Servant Leadership: Exuding Gladness, Humility, and Hope

Is exuding gladness, humility, and hopeful expectation an important part of servant leadership?

Last Sunday, I had the privilege of attending a Mass at St. Patrick’s Cathedral in New York that was led by Archbishop Timothy Dolan.  It was a special experience (complete with incense, full choir, pipe organ, etc.), especially coming during the Advent season (the period of preparation and anticipation leading up to Christmas).  I appreciated it deeply on a personal, religious level.  What I’d like to share with you today, though, are the leadership notes that I drew from the archbishop’s presence.

The Servant Leader

Archbishop Dolan cuts a large presence, both in physical stature (he looks like he could easily have been a Division I lineman in college) and personality – clearly gregarious and vibrant in nature, smiling broadly and constantly and engaging the congregation in ways large and small, more than holding his own against the backdrop of the grand gothic cathedral.  Observing him in this setting for the hour-long Mass, several  servant-leader characteristics stood out to me – none of which require a dramatic setting or a high position in the hierarchy, and all of which can be put to good use by leaders (formal and informal) in a wide range of settings and organizations.

  • Exuding Gladness  – Every aspect of the archbishop’s body language virtually shouted “I’m so glad to be here with you.”  There are two parts to this: 1 – joy at doing what you’re doing; 2 – gladness that you are there to serve the people who are with you.What effect does it have on a team to perceive their leader’s passion for what they do and who they serve and interact with?
  • Humility  – While the archbishop of New York is generally considered to be the head of the tens of millions of Catholics in the U.S., Dolan carried himself in a way that said, “I may have this big job – but I’m really the same guy that you watch the football game with over chicken wings and beer at the local sports bar.”  When you have a job that requires you to make moral judgments (as any leader does), the people must feel that you understand and share their interests if they are going to accept your judgments.Would it make a difference to how you felt about your organization if you believed your leader saw themselves as “above the masses” rather than perceiving that they “felt your pain”?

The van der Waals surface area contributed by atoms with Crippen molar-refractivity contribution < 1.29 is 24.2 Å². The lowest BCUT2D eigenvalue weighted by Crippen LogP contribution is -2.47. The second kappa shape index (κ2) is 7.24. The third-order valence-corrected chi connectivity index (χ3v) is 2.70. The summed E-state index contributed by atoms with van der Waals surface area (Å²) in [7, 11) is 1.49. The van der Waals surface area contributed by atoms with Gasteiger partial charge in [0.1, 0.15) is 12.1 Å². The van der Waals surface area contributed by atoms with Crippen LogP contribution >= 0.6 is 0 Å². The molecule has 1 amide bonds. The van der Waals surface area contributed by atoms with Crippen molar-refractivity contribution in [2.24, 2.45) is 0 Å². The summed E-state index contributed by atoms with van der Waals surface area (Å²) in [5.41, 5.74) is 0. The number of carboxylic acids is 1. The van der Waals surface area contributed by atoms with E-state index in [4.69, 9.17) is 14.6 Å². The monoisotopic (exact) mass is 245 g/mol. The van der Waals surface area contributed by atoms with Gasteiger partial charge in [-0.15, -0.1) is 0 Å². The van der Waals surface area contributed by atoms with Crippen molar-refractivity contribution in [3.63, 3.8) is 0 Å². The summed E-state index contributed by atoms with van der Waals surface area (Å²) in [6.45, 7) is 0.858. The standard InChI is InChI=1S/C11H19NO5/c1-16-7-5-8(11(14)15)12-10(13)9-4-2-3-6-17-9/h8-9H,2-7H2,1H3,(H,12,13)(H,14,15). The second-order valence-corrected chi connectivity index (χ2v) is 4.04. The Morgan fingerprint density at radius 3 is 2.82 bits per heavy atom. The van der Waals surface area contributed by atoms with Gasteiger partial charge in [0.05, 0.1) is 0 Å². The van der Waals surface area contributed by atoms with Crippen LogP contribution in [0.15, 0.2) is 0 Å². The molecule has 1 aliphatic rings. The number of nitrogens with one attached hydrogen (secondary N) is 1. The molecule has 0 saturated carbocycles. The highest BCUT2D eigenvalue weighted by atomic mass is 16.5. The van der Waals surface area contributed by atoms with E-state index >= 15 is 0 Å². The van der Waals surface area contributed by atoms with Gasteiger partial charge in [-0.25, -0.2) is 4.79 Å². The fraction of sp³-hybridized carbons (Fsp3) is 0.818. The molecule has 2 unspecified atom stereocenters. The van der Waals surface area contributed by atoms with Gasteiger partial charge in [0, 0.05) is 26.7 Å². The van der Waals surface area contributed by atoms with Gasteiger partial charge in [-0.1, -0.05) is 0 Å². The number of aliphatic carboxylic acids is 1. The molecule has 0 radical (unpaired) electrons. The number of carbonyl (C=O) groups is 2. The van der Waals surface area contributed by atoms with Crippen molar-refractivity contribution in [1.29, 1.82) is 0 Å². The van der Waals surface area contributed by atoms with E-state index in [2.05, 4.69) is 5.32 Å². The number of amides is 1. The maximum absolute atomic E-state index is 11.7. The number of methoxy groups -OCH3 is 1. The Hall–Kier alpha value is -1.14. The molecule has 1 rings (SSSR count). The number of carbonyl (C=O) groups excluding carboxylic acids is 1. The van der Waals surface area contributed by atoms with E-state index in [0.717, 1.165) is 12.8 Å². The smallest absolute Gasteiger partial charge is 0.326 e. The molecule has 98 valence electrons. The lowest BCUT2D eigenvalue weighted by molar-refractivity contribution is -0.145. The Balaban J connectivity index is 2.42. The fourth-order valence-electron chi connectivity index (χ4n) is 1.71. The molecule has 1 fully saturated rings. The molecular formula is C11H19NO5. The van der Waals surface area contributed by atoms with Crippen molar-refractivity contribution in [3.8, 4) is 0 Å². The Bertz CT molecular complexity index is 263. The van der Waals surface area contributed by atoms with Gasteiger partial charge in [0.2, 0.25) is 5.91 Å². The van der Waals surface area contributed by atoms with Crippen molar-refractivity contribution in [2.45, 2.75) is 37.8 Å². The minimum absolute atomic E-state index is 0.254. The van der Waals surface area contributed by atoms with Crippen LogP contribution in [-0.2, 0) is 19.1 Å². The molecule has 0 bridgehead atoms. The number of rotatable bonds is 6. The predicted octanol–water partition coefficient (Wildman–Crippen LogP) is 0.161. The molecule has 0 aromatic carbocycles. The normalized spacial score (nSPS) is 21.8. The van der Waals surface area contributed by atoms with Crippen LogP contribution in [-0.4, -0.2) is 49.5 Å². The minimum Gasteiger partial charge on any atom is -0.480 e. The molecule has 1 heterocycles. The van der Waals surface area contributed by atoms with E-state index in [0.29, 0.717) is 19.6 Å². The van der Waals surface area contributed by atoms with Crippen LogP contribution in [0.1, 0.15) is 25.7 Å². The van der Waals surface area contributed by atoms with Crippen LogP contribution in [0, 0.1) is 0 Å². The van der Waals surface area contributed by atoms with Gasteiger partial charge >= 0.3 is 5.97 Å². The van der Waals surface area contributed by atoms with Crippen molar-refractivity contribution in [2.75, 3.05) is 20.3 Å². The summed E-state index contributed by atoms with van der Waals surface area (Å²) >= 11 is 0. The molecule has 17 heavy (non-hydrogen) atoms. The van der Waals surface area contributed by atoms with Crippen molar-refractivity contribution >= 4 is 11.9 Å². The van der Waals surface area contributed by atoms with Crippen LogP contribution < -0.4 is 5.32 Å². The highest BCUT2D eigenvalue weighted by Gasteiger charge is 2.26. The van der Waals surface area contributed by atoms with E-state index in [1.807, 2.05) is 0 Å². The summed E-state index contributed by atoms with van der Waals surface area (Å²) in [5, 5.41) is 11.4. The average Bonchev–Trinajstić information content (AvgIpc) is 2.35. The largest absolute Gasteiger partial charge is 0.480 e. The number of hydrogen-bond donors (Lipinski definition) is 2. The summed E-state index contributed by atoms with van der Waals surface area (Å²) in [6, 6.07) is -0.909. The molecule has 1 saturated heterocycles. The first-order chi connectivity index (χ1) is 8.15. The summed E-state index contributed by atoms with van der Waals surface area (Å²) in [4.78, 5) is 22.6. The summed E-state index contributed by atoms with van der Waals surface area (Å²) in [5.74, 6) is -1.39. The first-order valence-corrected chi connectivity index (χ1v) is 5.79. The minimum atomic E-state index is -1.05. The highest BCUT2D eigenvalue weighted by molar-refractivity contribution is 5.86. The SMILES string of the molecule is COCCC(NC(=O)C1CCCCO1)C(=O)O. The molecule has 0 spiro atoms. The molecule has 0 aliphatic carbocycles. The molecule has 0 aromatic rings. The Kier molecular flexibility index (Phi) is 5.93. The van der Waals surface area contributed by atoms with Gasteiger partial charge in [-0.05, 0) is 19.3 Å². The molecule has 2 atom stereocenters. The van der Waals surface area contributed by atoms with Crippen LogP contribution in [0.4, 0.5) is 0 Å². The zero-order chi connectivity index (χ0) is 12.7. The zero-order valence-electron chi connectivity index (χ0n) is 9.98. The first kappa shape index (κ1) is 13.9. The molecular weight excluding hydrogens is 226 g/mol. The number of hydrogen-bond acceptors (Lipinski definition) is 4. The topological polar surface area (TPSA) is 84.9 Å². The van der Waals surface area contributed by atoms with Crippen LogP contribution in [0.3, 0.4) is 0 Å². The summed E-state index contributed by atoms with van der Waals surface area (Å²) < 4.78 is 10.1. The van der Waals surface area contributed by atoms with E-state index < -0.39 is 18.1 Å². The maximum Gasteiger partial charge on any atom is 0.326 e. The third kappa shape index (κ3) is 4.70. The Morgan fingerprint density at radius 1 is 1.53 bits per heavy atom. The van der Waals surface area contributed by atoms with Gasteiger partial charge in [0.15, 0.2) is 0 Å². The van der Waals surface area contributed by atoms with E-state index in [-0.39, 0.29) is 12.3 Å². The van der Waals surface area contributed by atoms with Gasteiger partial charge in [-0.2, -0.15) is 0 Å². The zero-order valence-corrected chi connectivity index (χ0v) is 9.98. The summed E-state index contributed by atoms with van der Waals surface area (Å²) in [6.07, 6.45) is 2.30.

• Humor and Hopeful Expectation – In speaking about patience, Dolan related an anecdote about his history of dieting – where, when he doesn’t succeed in losing weight right away, he gets discouraged quickly … and inevitably goes out for a juicy cheeseburger, fries, and a big milkshake!  A little humor goes a long way in building rapport in most settings, of course — but the larger message was broader: “We’re going to have our stumbles (personally and professionally) – it is part of life.  Let’s not lose heart and get down on ourselves; let’s keep moving forward, toward our ultimate goals, with hope and expectation.”How does it feel to be guided by a leader who deals realistically with mistakes and stumbles (yours and theirs), and keeps pointing you toward your long term goals, unshaken and undeterred?

We all have some roles as leaders today (for our teams, our organizations, or our families).  What can we do this week to exude gladness, act humbly, and lead with humor and hopefulness?

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